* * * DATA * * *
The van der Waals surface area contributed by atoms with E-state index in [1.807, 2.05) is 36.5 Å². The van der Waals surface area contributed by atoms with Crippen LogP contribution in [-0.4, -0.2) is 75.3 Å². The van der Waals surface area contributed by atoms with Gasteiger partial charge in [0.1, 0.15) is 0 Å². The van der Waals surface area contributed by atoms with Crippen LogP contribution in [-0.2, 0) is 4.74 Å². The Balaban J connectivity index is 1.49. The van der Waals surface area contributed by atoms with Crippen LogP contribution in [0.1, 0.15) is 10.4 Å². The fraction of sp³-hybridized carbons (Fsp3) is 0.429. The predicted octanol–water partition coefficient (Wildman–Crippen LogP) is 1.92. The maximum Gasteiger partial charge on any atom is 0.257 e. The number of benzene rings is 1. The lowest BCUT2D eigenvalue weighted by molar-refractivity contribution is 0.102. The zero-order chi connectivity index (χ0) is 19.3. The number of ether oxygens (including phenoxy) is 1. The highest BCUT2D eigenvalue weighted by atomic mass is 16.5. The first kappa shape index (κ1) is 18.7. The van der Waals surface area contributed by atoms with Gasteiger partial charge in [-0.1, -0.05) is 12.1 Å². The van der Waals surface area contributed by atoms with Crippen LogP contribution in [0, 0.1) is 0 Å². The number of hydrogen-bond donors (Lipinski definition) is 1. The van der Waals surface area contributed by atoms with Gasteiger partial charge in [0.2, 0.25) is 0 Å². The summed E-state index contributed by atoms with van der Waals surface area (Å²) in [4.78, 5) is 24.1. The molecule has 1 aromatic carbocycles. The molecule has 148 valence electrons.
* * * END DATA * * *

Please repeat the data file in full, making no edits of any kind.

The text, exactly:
The van der Waals surface area contributed by atoms with E-state index in [1.807, 2.05) is 36.5 Å². The van der Waals surface area contributed by atoms with Crippen LogP contribution in [-0.4, -0.2) is 75.3 Å². The van der Waals surface area contributed by atoms with Gasteiger partial charge in [0.1, 0.15) is 0 Å². The van der Waals surface area contributed by atoms with Crippen LogP contribution in [-0.2, 0) is 4.74 Å². The Balaban J connectivity index is 1.49. The van der Waals surface area contributed by atoms with Crippen LogP contribution in [0.1, 0.15) is 10.4 Å². The fraction of sp³-hybridized carbons (Fsp3) is 0.429. The predicted octanol–water partition coefficient (Wildman–Crippen LogP) is 1.92. The maximum Gasteiger partial charge on any atom is 0.257 e. The number of benzene rings is 1. The lowest BCUT2D eigenvalue weighted by molar-refractivity contribution is 0.102. The zero-order chi connectivity index (χ0) is 19.3. The number of ether oxygens (including phenoxy) is 1. The highest BCUT2D eigenvalue weighted by atomic mass is 16.5. The first kappa shape index (κ1) is 18.7. The van der Waals surface area contributed by atoms with Gasteiger partial charge in [-0.1, -0.05) is 12.1 Å². The van der Waals surface area contributed by atoms with Crippen LogP contribution in [0, 0.1) is 0 Å². The number of hydrogen-bond donors (Lipinski definition) is 1. The van der Waals surface area contributed by atoms with Gasteiger partial charge in [0.2, 0.25) is 0 Å². The summed E-state index contributed by atoms with van der Waals surface area (Å²) in [4.78, 5) is 24.1. The molecule has 1 aromatic carbocycles. The molecule has 148 valence electrons.